Thanks to China, LVMH First Quarter Sales Grew 13 Percent

    The fashion and leather goods departments performed even better, achieving 25 percent growth year on year.
    Photo: Arsenie Krasnevsky/Shutterstock
    Jing TravelAuthor
      Published   in Finance

    In a continuation of the growth seen throughout 2017, LVMH posted an impressive 13 percent growth in sales in the first quarter of 2018. Sales across the board for the company were up, including leather goods and fashion, perfume, cosmetics, watches, and fashion. It was previously expected that the company would post only a nine percent growth in sales.

    LVMH does not report individual sales numbers for its various brands, which include: Louis Vuitton, Christian Dior, Fendi, Givenchy, Guerlain, Hennessy, etc. However, the earnings report wrote that “this performance was driven by the very solid momentum achieved by Louis Vuitton, as well as Loewe, Kenzo, Fendi, Berluti and Loro Piana”. Meanwhile, the company is expanding manufacturing of its “high-margin handbags,” further indicating confidence in future sales.

    In fact, the fashion and leather goods department saw a Q1 growth of 25 percent, with watches and jewelry and perfumes and cosmetics growing by nine percent and eight percent, respectively. Last year, LVMH’s leather goods saw year-over-year growth of 13 percent, reaching approximately 19.09 billion (15.5 billion euro) in revenue.

    China as the Growth Engine#

    Growth in Asia, particularly China, is the most significant driver of this performance, which is now LVMH’s largest market. Twenty-eight percent of the company’s revenue came from Asia (excluding Japan) in 2017.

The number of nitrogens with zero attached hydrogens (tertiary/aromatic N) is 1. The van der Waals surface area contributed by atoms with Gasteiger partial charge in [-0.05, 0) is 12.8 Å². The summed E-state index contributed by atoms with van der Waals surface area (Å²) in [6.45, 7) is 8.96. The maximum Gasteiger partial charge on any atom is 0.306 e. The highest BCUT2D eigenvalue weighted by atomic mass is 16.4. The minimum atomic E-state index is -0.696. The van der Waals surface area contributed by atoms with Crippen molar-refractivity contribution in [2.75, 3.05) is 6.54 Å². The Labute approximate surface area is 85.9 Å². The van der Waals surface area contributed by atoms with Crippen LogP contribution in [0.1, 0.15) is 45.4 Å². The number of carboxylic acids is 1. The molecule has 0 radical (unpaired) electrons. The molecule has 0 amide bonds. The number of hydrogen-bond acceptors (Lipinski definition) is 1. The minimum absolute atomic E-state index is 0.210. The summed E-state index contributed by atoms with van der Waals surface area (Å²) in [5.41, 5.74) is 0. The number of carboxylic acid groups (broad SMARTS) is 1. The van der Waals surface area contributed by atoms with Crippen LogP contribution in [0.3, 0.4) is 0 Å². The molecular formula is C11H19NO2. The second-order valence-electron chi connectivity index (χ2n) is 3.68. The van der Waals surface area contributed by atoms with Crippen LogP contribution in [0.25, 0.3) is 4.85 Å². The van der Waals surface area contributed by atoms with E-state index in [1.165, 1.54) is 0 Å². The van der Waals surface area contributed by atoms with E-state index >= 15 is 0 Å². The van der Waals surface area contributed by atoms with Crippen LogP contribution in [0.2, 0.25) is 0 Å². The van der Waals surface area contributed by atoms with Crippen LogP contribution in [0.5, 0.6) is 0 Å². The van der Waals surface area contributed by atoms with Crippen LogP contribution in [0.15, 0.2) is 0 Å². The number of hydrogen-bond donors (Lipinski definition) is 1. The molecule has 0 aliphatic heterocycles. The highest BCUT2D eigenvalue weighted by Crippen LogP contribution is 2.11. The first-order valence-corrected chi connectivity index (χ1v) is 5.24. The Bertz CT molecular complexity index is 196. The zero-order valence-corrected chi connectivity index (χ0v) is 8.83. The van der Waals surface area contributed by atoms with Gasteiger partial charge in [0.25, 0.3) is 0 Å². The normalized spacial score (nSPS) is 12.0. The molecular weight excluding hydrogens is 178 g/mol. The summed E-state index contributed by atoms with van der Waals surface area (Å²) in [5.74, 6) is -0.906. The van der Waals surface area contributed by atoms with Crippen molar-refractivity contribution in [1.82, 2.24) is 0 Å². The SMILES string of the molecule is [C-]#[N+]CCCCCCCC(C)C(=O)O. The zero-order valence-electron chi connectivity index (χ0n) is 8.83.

Moreover, Asia’s share of revenue for wine and spirits has remained steady at 22 percent for 2016 and 2017, while overall revenue increases. Asia’s share of fashion and leather goods and perfumes and cosmetics respectively grew by one percent reaching 29 percent and grew by 2 percent reaching 30 percent. This further points to growing Chinese demand for products in these categories as a driver of sales growth going into 2018.

    During the sales call on April 10, the spokesperson of the company also highlighted the contribution from Duty-Free Shops in Hong Kong and Macau, where saw the massive return of mainland Chinese tourists last year after the sluggish 2016.

    Streetwear as the Secret Weapon#

    Chinese millennials, the key force in the future luxury consumption, has been known for taking the streetwear products very well.

    Knowing the needs of their core customers, the recent hire of the streetwear designer Virgil Abloh as the Artistic Director of Louis Vuitton indicates LVMH’s full embrace of streetwear trend after tasting success from Louis Vuitton-Supreme collaboration last year. In addition, marking its 120th anniversary, the German luxury suitcase maker Rimowa that was acquired by LVMH in 2016 will release the special edition in collaboration with Supreme on April 12.

    The designer reshuffle, as well as the continuation of close collaboration with other streetwear fashion labels, are projected to improve the performance of the company.

    Trade War Concerns#

    Still, there are concerns that a trade war between the United States and China could lead to a sharp drop in sales via alterations to tariff laws. 2017 also saw the euro strengthen against the yuan. This seemingly did not lead to a drop in sales, but nonetheless could dampen spending by Chinese tourists abroad in the year to come.

    The continued growth of demand for LVMH, and other luxury goods within China itself, could prove to ameliorate some of these concerns and make the company less dependent on the rapidly changing landscape of Chinese outbound tourism.

    Additional reporting by Yiling Pan

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